Spread the batter in the larger pan to approximately 1/2 to 3/4 inch deep (depending on how thick you want your crust).  Dipping your fingers in olive oil will allow you to spread the batter without it sticking to your fingers.  You will use the olive oil later for the cheese bread anyway, so pour about 1/3 cup into a bowl and use it for spreading.

Spread the leftover dough in the smaller pan.  

Preheat the oven to 450 degrees Fahrenheit.  Set the pans in a warm but not hot place (I put them on the top of the oven away from the vent) to rise.  Let them rise about 20 minutes. 

Bake at 450 for 25 minutes.

While it is baking, mix 2 Tablespoons grated Parmesan cheese, 1/4 teaspoon onion powder, 1/8 teaspoon grated garlic powder, and a pinch of fresh grated black pepper and sea salt to the leftover olive oil and mix well.  This gives the flavor some time to emerge. 

Add pizza sauce, cheese and toppings to the larger pizza.   Brush the smaller crust with the olive oil/cheese/spice mix and sprinkle with a thin layer of mozzarella.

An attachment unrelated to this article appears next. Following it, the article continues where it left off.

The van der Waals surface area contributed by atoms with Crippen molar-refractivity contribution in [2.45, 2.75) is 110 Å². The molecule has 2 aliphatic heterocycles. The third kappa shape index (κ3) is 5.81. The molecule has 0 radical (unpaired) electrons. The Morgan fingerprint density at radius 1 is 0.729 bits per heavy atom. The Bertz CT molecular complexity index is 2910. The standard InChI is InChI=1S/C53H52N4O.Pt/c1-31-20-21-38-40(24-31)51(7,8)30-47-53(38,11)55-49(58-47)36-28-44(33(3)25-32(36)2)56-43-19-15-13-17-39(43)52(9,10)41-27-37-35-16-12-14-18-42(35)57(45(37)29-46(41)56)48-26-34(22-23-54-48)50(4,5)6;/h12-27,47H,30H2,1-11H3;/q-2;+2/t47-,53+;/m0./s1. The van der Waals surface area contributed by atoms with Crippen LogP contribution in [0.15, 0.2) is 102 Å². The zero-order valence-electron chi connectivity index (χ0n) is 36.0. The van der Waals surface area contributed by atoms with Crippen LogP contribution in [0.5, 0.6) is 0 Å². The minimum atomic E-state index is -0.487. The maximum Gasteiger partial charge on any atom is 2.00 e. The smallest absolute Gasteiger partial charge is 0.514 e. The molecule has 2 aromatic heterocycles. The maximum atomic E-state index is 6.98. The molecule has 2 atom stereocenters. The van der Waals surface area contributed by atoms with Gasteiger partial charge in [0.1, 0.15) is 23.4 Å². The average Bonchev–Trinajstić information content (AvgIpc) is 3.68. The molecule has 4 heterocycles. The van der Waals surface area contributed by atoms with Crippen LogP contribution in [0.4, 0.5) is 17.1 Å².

Bake both for an additional 15 minutes.  The larger pizza may need an additional 5 minutes if you added a lot of toppings. 

Let cool for 5 minutes before cutting.

Thursday, April 10, 2014

Product Review: Prairie Bread from Whole Foods' Gluten-Free Bakehouse

There are two kinds of manufacturers of gluten-free baked goods.  The old-school is stuck in the era where if it has the same vague shape and color as the thing it's imitating (say, a loaf of bread), then it's good enough, no matter what it tastes like (and then charges $12 for a crappy loaf of bread). 

The new-school realizes that they have a lot of competition these days and that there have been innovations in gluten free cooking that improve texture and taste to where it is almost indistinguishable from the real thing (and then charges $12 for a good loaf of bread). 

Clearly, the Gluten-Free Bakehouse at Whole Foods is old-school.  Their Prairie Bread, visually, resembles plastic foam with bits of seed embedded in it.  It is not only dry, mealy and crumbly (even after toasting), but somewhere between tasteless and gum-flavored around the various seeds. As a bonus, it made me really sick all night.  They must put whole tablespoons of xanthan gum and half a dozen eggs in it to create the binder-overkill that it is.  I suppose the upside is that they only charge $6.00 for it, so when I throw the rest into the trash it won't hurt as much.